||Hostachy Camille1, Couzi Philippe1, Portemer Guillaume1, Hanafi-Portier Melissa1, Murmu Meena1, Deisig Nina1, Dacher Matthieu1
||1 : CNRS, INRA, IRD, Institute for Ecology and Environmental Sciences of Paris, Sorbonne Universite, Universite Paris Est Creteil, Paris, France
||Frontiers In Physiology (1664-042X) (Frontiers Media SA), 2019-12 , Vol. 10 , N. 1518 , P. 8p.
|WOS© Times Cited
||insect, moth, gustatory perception, sugar responsiveness, non-associative learning, habituation, proboscis extension response, pheromone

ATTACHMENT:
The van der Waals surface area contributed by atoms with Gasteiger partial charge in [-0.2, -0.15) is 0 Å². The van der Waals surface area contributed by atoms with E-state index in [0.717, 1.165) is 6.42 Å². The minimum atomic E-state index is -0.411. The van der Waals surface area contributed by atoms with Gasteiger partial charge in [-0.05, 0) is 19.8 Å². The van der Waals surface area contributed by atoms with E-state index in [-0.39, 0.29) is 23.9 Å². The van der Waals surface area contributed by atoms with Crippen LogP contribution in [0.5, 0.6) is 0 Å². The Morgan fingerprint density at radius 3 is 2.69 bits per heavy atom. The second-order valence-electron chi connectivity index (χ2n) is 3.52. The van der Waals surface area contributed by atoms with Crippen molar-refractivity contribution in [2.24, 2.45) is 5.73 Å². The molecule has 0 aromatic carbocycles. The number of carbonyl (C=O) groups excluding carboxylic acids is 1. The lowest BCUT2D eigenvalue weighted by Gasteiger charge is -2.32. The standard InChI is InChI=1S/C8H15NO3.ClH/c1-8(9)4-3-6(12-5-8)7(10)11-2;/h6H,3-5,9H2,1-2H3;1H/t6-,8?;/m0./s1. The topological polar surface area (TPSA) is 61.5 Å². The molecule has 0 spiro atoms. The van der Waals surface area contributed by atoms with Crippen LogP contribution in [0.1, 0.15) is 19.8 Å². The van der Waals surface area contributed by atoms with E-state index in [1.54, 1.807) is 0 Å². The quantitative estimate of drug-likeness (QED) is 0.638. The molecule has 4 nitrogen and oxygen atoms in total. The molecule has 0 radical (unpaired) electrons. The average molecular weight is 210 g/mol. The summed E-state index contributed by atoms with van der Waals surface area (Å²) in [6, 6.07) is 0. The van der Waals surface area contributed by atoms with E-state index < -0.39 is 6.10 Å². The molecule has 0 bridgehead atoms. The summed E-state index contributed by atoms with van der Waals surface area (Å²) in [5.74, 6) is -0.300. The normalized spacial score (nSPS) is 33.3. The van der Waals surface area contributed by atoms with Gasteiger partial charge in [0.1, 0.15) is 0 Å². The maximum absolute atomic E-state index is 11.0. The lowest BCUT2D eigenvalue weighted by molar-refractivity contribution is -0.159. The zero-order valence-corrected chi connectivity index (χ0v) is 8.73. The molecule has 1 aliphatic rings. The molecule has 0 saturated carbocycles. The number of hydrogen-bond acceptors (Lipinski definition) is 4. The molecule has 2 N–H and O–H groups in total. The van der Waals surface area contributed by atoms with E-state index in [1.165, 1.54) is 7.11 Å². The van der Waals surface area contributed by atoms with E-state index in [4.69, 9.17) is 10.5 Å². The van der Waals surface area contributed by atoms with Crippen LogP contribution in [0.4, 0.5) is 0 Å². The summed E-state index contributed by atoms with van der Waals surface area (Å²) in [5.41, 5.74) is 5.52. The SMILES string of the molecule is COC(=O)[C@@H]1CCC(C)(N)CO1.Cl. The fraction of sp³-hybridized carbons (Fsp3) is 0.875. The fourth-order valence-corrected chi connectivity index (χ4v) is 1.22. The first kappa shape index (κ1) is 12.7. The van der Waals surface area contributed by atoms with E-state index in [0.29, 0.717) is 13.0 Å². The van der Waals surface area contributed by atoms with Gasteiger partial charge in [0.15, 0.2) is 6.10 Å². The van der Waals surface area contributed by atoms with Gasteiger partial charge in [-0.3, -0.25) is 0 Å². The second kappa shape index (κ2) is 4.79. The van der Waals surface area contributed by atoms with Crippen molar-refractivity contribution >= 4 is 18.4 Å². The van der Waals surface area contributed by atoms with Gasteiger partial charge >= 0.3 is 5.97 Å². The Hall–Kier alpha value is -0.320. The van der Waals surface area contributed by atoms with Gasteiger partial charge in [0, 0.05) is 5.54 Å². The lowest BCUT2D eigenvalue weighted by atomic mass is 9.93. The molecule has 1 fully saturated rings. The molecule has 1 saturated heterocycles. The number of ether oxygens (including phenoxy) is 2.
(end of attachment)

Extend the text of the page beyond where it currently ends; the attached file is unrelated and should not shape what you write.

In several insects, sex-pheromones are essential for reproduction and reproductive isolation. Pheromones generally elicit stereotyped behaviors. In moths, these are attraction to conspecific sex-pheromone sources and deterrence for heterospecific sex-pheromone. Contrasting with these innate behaviors, some results in social insects point toward effects of non-sex-pheromones on perception and learning. We report the effects of sex-pheromone pre-exposure on gustatory perception and habituation (a non-associative learning) in male Agrotis ipsilon moths, a non-social insect. We also studied the effect of Z5-decenyl acetate (Z5), a compound of the sex-pheromone of the related species Agrotis segetum. We hypothesized that conspecific sex-pheromone and Z5 would have opposite effects. Pre-exposure to either the conspecific sex-pheromone or Z5 lasted 15 min and was done either immediately or 24 h before the experiments, using their solvent alone (hexane) as control. In a sucrose responsiveness assay, pre-exposure to the conspecific sex-pheromone had no effect on the dose-response curve at either delays. By contrast, Z5 slightly improved sucrose responsiveness 15 min but not 24 h after pre-exposure. Interestingly, the conspecific sex-pheromone and Z5 had time-dependent effects on gustatory habituation: pre-exposing the moths with Z5 hindered learning after immediate but not 24-h pre-exposure, whereas pre-exposure to the conspecific sex-pheromone hindered learning at 24-h but not immediate pre-exposure. They did not have opposite effects. This is the first time a sex-pheromone is reported to affect learning in a non-social insect. The difference in modulation between conspecific sex-pheromone and Z5 suggests that con- and hetero-specific sex-pheromones act on plasticity through different cerebral pathways.
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